Australian Mark Webber led a Red Bull front row sweep yesterday and denied teammate and Formula One championship leader Sebastian Vettel a fifth successive Japanese Grand Prix pole position.
Vettel, who can clinch his fourth successive world title at the age of 26 today if he wins and Ferrari’s Fernando Alonso finishes lower than eighth, had problems with his car’s kinetic energy recovery system (KERS) and had to settle for second.
The German, outqualified by Webber for the first time this season, will still be favorite to win given the championship situation and the likelihood of team orders.
Alonso, 77 points behind Vettel with five races remaining, qualified only eighth on a sunny afternoon at the Honda-owned figure-of-eight Suzuka circuit.
“It was pretty good. Sebastian had a problem in qualifying, so it’s a little bit of a hollow pole position if you like,” Webber said of his first pole position since South Korea in October last year.
His time of 1 minute, 30.915 seconds was 0.174 quicker than Vettel’s best effort.
“I’m happy to be on pole and you’ve got to grab that opportunity when you can. We did the laps when they counted and it’s a very nice farewell for me on my final time here at Suzuka, and on a phenomenal circuit,” added the Australian, who is leaving Formula One at the end of the season.
Lewis Hamilton, for Mercedes, and Romain Grosjean in a Lotus, share the second row, while Ferrari’s Brazilian Felipe Massa starts fifth at a circuit where he was runner-up last year.
Nico Rosberg qualified sixth for Mercedes, with fellow German Nico Hulkenberg seventh for Sauber.
Webber’s 12th career pole also ended a run of three poles in three races for Vettel, who has won at Suzuka three times in the last four years.
The Australian was not about to roll over without a fight.
“He’ll do his race tomorrow [today] and I’ll do my race,” Webber said. “It’s not like it’s the last race of the championship ... he can’t qualify on pole in every race.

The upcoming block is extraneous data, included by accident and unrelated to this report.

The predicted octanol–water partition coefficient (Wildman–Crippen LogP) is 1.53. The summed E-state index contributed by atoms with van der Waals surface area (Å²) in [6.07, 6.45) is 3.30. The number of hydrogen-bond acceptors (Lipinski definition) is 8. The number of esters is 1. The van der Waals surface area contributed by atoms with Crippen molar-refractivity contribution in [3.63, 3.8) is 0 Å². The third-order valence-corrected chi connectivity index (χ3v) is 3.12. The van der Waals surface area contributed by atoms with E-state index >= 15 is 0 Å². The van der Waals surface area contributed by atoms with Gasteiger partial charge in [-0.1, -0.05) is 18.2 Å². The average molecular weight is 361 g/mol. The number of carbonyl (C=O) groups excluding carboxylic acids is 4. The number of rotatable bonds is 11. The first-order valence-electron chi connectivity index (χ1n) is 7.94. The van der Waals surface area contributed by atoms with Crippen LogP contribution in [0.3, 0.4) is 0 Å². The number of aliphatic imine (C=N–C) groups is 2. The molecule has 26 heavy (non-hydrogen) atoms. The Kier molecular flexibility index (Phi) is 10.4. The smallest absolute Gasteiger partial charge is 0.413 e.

Vettel was fastest on Friday, but struggled with KERS problems yesterday morning, when he sat out the end of final practice while the team changed the battery.
The problem then returned for the final phase of qualifying, even if the KERS was reset and working on his second run.
Alonso hoped to be able to make up places today, as he has done all season, but had no illusions about the championship.
He told reporters the main focus would be on scoring more points than Mercedes, who are only a point behind second-placed Ferrari in the constructors’ standings.
“If Sebastian doesn’t win the championship here, he’ll win in India or in Abu Dhabi,” the Spaniard told reporters. “We will not race to try to finish in the first eight to keep alive the championship. We will race to try to score as many points as possible to try and finish in front of the Mercedes.”
Qualifying was halted in the first phase for five minutes when Jean-Eric Vergne pulled over at the exit to the hairpin with his Toro Rosso’s brakes on fire, with a cloud of smoke billowing up as marshals put out the flames.
Germany’s Adrian Sutil, who crashed in final practice and picked up a five-place grid penalty for a gearbox change, failed to progress beyond the first stage.
Mexican Sergio Perez, whose McLaren seat remains uncertain for next year, qualified 11th with teammate Jenson Button 10th.